About a month ago I watched Leonardo Di Caprio’s film Before the Flood on climate change and was struck by one thing in particular: if we all just consumed less beef we could make a huge impact on the world. I took a pledge that day to do my best to cut back.
I’m happy to report that I haven’t cooked red meat at home since (with the exception of a corned beef at st pats!) and I have been much more conscious about limiting my consumption of beef when I have other options at restaurants.
A friend recently shared this article (a MUST READ) which sums it up so well and explains how doable this can be. My favorite part is at the end when they make this really important note about how attainable this can be for everyday red meat eating folks like me:
“What we’re trying to do is shift consumers towards eating more sustainable food, but we’re not advocating for a no-meat diet,” explains Vennard. “We’re saying, ‘Let’s moderate.’ “
To add on to some great recommendations in this article, I’ve decided to share some ways I’ve shifted my eating habits since doing Whole30 & becoming more focused on eating sustainably:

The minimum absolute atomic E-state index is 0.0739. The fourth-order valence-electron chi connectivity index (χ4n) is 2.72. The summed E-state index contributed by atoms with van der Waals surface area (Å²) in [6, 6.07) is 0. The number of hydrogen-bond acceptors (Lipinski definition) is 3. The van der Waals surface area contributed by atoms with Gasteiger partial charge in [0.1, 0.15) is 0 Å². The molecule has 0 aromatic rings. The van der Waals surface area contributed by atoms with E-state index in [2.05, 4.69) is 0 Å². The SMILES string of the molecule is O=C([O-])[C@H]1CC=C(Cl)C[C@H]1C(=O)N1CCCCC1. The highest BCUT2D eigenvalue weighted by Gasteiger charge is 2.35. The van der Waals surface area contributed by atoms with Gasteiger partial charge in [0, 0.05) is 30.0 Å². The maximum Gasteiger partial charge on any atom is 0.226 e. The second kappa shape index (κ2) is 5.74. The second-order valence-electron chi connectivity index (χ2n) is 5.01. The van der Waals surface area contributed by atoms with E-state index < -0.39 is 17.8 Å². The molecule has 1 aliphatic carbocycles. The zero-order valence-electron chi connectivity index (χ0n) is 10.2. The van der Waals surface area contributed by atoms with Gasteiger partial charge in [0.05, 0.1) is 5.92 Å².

- Instead of Ground Beef, opt for ground turkey thigh – the darker meat has a little extra fat and flavor which makes it a great substitute in burgers, meatballs, tacos, meatloaf, bolognese, chili, etc
- Instead of cow milk in your coffee or cereal, choose a nut milk like my easy homemade Almond Milk
- Instead of cheese as a snack try avocado with lemon & a pinch of salt
- Instead of beef stew or shredded beef tacos/burritos, try carnitas (especially this already cooked one from Trader Joe’s)
- This summer, instead of grilling steak choose salmon, turkey sausage, or chicken breasts
- Remember eggs last for 3-5 weeks, don’t throw them out too soon. Same thing for root veggies like potatoes and squash.
- Choose to buy food from sustainable companies that keep the environment in mind in their processes – like Sea2Table!
- Also intersting one I’ve learned from accidentally leaving them in the fridge forgotten, apples seem to last 6-8 weeks when kept cold